We all know that staying physically fit is important for our health. Many of us flock to gyms at the start of every January with the best of intentions to be physically active. How many of us, however, take care to stay mentally fit as well? Mental fitness is an umbrella term used to encompass a huge range of factors such as emotional wellbeing, ability to cope with difficult situations, mental agility and adeptness at solving problems. There are many things that we can do to improve our mental fitness but there is no quick fix.
Just like becoming physically fit it takes time, practice and an individualised plan to find what works for any one person. The first step for nearly everyone, however, is to recognise what may need improvement and to focus on the next small step to achieve that.
One of the biggest problems in the modern world is stress and for many people reducing stress will be the major focus to improve their mental fitness. But did you know that stress can be both good and bad? Too much stress is detrimental for health, emotional wellbeing and mental agility . But too little stress can be equally damaging . Read more
We all need a certain level of challenge to hit the ‘sweet spot’ of stress. Psychologists call this an inverted U-curve whereby too or too much little stress leaves us mentally unfit but the right amount allows us to sharpen our mental abilities and focus. See example below.
A good way to find this ‘sweet spot’ is to be aware of our emotions and our stress levels. Some people advocate keeping a stress diary for a few days. This is a journal in which you jot down times during the day when you felt stressed, what caused it and what you did, if anything, that made you feel better (e.g. ). Another way to become aware of your emotions and stress is to use biofeedback using devices such as the PIP. Biofeedback allows you to see ‘signals’ in your body and respond to them. The Pip allows you to see changes in your skin that happen when you are stressed.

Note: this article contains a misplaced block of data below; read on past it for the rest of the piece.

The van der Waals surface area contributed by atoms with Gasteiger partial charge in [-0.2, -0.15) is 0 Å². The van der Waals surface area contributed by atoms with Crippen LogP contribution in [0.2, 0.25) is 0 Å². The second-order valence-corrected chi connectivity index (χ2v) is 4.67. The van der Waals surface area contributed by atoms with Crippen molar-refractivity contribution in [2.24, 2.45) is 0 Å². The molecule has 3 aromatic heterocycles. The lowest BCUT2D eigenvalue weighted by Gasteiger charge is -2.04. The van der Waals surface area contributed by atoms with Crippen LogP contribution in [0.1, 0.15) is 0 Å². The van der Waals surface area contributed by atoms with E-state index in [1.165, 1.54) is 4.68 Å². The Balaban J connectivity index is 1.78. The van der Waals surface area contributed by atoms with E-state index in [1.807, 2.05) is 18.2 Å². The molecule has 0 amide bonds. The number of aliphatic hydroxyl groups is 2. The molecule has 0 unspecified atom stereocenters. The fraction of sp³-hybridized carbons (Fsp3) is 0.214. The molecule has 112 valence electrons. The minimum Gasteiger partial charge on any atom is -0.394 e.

When you use the Pip regularly you will start to notice days or specific times when you are more or less stressed and this will allow you to find out what works for you to stay in the ‘sweet spot’. You might find that on the days you were physically active before or afterwards you were better able to cope with stressful events. Or it may be that when you planned to spend time with friends or family this helped you to feel challenged rather than threatened when faced with a stressful situation. Read more
Everyone is different but becoming aware of the triggers that affect your mental health and the ways to counteract them will start you on a path to improving your mental, and maybe even physical, fitness.
- Miller, G.E., E. Chen, and E.S. Zhou, If it goes up, must it come down? Chronic stress and the hypothalamic-pituitary-adrenocortical axis in humans. Psychological bulletin, 2007. 133(1): p. 25.
- Schilling, T.M., et al., For whom the bell (curve) tolls: Cortisol rapidly affects memory retrieval by an inverted U-shaped dose–response relationship. Psychoneuroendocrinology, 2013. 38(9): p. 1565-1572.
- Clarkson, G.P. and G.P. Hodgkinson, What can occupational stress diaries achieve that questionnaires can’t? Personnel Review, 2007. 36(5): p. 684-700.